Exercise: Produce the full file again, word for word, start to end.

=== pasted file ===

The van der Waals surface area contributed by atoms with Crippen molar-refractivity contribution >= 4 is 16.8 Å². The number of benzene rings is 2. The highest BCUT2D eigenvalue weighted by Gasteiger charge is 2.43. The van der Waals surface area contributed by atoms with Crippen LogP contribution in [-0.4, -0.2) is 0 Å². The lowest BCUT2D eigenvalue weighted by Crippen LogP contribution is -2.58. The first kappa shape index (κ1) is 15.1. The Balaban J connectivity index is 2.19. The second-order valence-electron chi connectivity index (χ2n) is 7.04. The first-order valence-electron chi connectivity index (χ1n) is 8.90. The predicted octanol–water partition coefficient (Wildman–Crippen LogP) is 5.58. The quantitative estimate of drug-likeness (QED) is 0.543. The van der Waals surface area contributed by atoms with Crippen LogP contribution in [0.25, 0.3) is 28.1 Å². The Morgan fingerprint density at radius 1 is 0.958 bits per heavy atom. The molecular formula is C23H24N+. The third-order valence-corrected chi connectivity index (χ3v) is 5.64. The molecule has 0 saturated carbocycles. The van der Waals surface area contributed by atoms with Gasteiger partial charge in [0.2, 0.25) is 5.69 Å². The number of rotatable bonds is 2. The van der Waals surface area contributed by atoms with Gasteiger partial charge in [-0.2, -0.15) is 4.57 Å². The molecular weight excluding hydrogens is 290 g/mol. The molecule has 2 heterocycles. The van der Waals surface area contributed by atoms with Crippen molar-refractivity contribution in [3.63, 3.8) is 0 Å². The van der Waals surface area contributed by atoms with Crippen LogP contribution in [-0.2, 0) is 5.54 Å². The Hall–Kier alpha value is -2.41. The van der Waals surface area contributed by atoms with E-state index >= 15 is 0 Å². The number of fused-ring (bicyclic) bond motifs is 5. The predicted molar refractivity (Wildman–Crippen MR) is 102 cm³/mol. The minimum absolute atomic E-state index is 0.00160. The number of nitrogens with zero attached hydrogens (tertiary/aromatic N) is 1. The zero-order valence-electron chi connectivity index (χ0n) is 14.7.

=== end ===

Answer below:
The van der Waals surface area contributed by atoms with Crippen molar-refractivity contribution >= 4 is 16.8 Å². The number of benzene rings is 2. The highest BCUT2D eigenvalue weighted by Gasteiger charge is 2.43. The van der Waals surface area contributed by atoms with Crippen LogP contribution in [-0.4, -0.2) is 0 Å². The lowest BCUT2D eigenvalue weighted by Crippen LogP contribution is -2.58. The first kappa shape index (κ1) is 15.1. The Balaban J connectivity index is 2.19. The second-order valence-electron chi connectivity index (χ2n) is 7.04. The first-order valence-electron chi connectivity index (χ1n) is 8.90. The predicted octanol–water partition coefficient (Wildman–Crippen LogP) is 5.58. The quantitative estimate of drug-likeness (QED) is 0.543. The van der Waals surface area contributed by atoms with Crippen LogP contribution in [0.25, 0.3) is 28.1 Å². The Morgan fingerprint density at radius 1 is 0.958 bits per heavy atom. The molecular formula is C23H24N+. The third-order valence-corrected chi connectivity index (χ3v) is 5.64. The molecule has 0 saturated carbocycles. The van der Waals surface area contributed by atoms with Gasteiger partial charge in [0.2, 0.25) is 5.69 Å². The number of rotatable bonds is 2. The van der Waals surface area contributed by atoms with Gasteiger partial charge in [-0.2, -0.15) is 4.57 Å². The molecular weight excluding hydrogens is 290 g/mol. The molecule has 2 heterocycles. The van der Waals surface area contributed by atoms with Crippen molar-refractivity contribution in [3.63, 3.8) is 0 Å². The van der Waals surface area contributed by atoms with Crippen LogP contribution in [-0.2, 0) is 5.54 Å². The Hall–Kier alpha value is -2.41. The van der Waals surface area contributed by atoms with E-state index >= 15 is 0 Å². The number of fused-ring (bicyclic) bond motifs is 5. The predicted molar refractivity (Wildman–Crippen MR) is 102 cm³/mol. The minimum absolute atomic E-state index is 0.00160. The number of nitrogens with zero attached hydrogens (tertiary/aromatic N) is 1. The zero-order valence-electron chi connectivity index (χ0n) is 14.7.